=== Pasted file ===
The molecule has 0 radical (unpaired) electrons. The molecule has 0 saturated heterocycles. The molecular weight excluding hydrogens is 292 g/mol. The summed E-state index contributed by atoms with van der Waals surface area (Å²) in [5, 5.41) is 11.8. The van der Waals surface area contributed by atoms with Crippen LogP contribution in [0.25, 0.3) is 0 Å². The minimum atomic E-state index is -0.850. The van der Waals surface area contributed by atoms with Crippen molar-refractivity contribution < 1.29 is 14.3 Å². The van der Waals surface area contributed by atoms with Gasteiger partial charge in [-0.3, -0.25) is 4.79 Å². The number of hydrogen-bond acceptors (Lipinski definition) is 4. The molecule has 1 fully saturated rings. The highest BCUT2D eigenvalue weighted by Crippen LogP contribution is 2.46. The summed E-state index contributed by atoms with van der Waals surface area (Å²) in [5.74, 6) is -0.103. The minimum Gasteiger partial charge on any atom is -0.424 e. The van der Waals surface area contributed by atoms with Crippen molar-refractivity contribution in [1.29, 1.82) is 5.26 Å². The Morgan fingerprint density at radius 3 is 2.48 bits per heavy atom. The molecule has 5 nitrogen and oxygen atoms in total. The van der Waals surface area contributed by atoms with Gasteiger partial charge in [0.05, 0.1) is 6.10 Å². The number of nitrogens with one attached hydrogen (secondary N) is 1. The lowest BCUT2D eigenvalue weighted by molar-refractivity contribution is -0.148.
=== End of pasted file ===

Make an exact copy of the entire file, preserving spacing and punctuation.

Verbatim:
The molecule has 0 radical (unpaired) electrons. The molecule has 0 saturated heterocycles. The molecular weight excluding hydrogens is 292 g/mol. The summed E-state index contributed by atoms with van der Waals surface area (Å²) in [5, 5.41) is 11.8. The van der Waals surface area contributed by atoms with Crippen LogP contribution in [0.25, 0.3) is 0 Å². The minimum atomic E-state index is -0.850. The van der Waals surface area contributed by atoms with Crippen molar-refractivity contribution < 1.29 is 14.3 Å². The van der Waals surface area contributed by atoms with Gasteiger partial charge in [-0.3, -0.25) is 4.79 Å². The number of hydrogen-bond acceptors (Lipinski definition) is 4. The molecule has 1 fully saturated rings. The highest BCUT2D eigenvalue weighted by Crippen LogP contribution is 2.46. The summed E-state index contributed by atoms with van der Waals surface area (Å²) in [5.74, 6) is -0.103. The minimum Gasteiger partial charge on any atom is -0.424 e. The van der Waals surface area contributed by atoms with Crippen molar-refractivity contribution in [1.29, 1.82) is 5.26 Å². The Morgan fingerprint density at radius 3 is 2.48 bits per heavy atom. The molecule has 5 nitrogen and oxygen atoms in total. The van der Waals surface area contributed by atoms with Gasteiger partial charge in [0.05, 0.1) is 6.10 Å². The number of nitrogens with one attached hydrogen (secondary N) is 1. The lowest BCUT2D eigenvalue weighted by molar-refractivity contribution is -0.148.